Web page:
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MG Has Changed My Perspective on Yoga

I didn't do yoga, let alone try it, before I started having myasthenia gravis (MG) symptoms. I imagined yoga as a long stretching session, something I was already doing. Typically, I wouldn't say I like going to the gym or working out. I don't find sweating profusely and heavy breathing pleasant. But, I ultimately crave feeling accomplished, strong, and proud of my progress after a workout.

I always stuck with progressive overload weightlifting and basketball because that was the recipe that lent me the results I was looking for at the time. I didn't think yoga could help further my results.

Myasthenia gravis setback

Myasthenia gravis took all my progress away. I was too weak to lift my head or arms or even get my legs to walk a few feet after my first crisis hit. I was back at the starting point. My appetite was decreasing. In addition to feeling weak, I started seeing my muscle tone wither away.

Trying physical activity again

If I knew one thing, staying immobile would not help the pain and cramps I was experiencing from MG. And neither was having no muscle to support my body. I had high hopes that becoming active again would help increase my weight and muscle tone, bringing my appetite up.

I started swimming, doing slow laps back and forth to get my body moving. I found that pool or water therapy can allows people with mobility difficulties to move more freely, often with no or minor discomfort. I would do jumping, shredding water, and exercises, playing with various movements.

I noticed a big difference in how much more mobile I felt my joints were and it decreased cramping. Yet, I didn't think moving around in the pool alone would help my muscles start toning up.

Attempting yoga

I started following instructional beginner yoga classes on a phone app. It was so defeating when I struggled to keep up and could not do basic yoga poses. My muscles felt constrained and unflexible. I was sweating a ton and breathing heavily.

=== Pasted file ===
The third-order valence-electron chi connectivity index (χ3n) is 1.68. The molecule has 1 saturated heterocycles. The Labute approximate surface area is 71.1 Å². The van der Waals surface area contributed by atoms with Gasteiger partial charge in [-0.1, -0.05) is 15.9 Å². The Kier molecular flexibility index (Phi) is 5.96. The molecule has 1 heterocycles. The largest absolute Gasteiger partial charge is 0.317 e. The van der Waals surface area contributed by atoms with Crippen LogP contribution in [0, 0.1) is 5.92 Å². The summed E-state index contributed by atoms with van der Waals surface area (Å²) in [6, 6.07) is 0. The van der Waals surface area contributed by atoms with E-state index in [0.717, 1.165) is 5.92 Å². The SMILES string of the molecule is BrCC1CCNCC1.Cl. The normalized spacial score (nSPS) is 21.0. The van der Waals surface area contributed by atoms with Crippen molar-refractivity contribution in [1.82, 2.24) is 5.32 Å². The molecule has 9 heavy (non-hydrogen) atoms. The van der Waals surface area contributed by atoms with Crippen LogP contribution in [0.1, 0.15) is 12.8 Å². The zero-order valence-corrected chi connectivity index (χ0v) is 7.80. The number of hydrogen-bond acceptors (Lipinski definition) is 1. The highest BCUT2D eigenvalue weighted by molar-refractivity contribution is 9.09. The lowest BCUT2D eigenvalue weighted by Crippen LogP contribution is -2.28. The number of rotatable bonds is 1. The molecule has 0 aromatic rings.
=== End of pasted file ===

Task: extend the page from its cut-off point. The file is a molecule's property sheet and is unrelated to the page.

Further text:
MG convinced me that it would be impossible to progress and that I would always be weak. How would I gain muscle if I wasn't strong enough to do anything?

Surpassing all my expectations

I may be uncomfortable sometimes doing yoga, but after consistently returning to my mat, I dismissed that myth I had believed. Pushing ourselves means going out of our comfort zones. Our comfort zone can be to attempt physical activity! Our bodies won't be able to handle movement every day, and that's absolutely okay! But the day you feel you can move, try to push yourself without overdoing it. Remember to rest and have no expectations with MG!

Sometimes we can surprise ourselves with our capabilities. It takes hard work to see progress. I used to think yoga wouldn't supplement my exercise regimen. Now it gives me everything I sought before MG: feeling accomplished, strong, and progressing.

Yoga has made me realize that the suitable workout for us constantly changes with time and our body's needs.

Yoga accommodates MG well

Yoga has a never ending range of difficulty levels, making it accommodating and challenging all in one.

No need to make an effort to drive to a yoga class and feel intimidated by those around us, whether comparing ourselves to them or feeling we're getting judged. Unless in-person classes are your preference, of course! There are so many great apps and Youtube videos with yoga classes of all levels and lengths available - tons free! We can take breaks as needed without fearing we can't stay caught up. With MG, I can perform my best when I take as many rests as my body tells me it needs.

Every pose has a modified version so you never have to feel unaccommodated or that you need to skip a part of your class or yoga flow. You can also choose a resting pose instead of what the instructor says.

Noticeable progress

Best of all, for those of us with MG, yoga makes progress noticeable. In my experience, poses become easier with time. I was gradually able to span breaks further, and tackle more challenging moves. And with so much variety of difficulty, there are unlimited opportunities for growth, advancement, and improvement.

And if your MG regresses, the knowledge of all the poses you have learned will remain. You will be accomplishing so much by starting again with foundational beginning classes. Continuing is a success, not necessarily outdoing yourself each day.

It is essential for anyone with MG to seek ways we can feel successful and proud of ourselves. Surpassing our expectations of the limits MG has put in our lives is how we can stay motivated!

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This article represents the opinions, thoughts, and experiences of the author; none of this content has been paid for by any advertiser. The Myasthenia-Gravis.com team does not recommend or endorse any products or treatments discussed herein. Learn more about how we maintain editorial integrity here.

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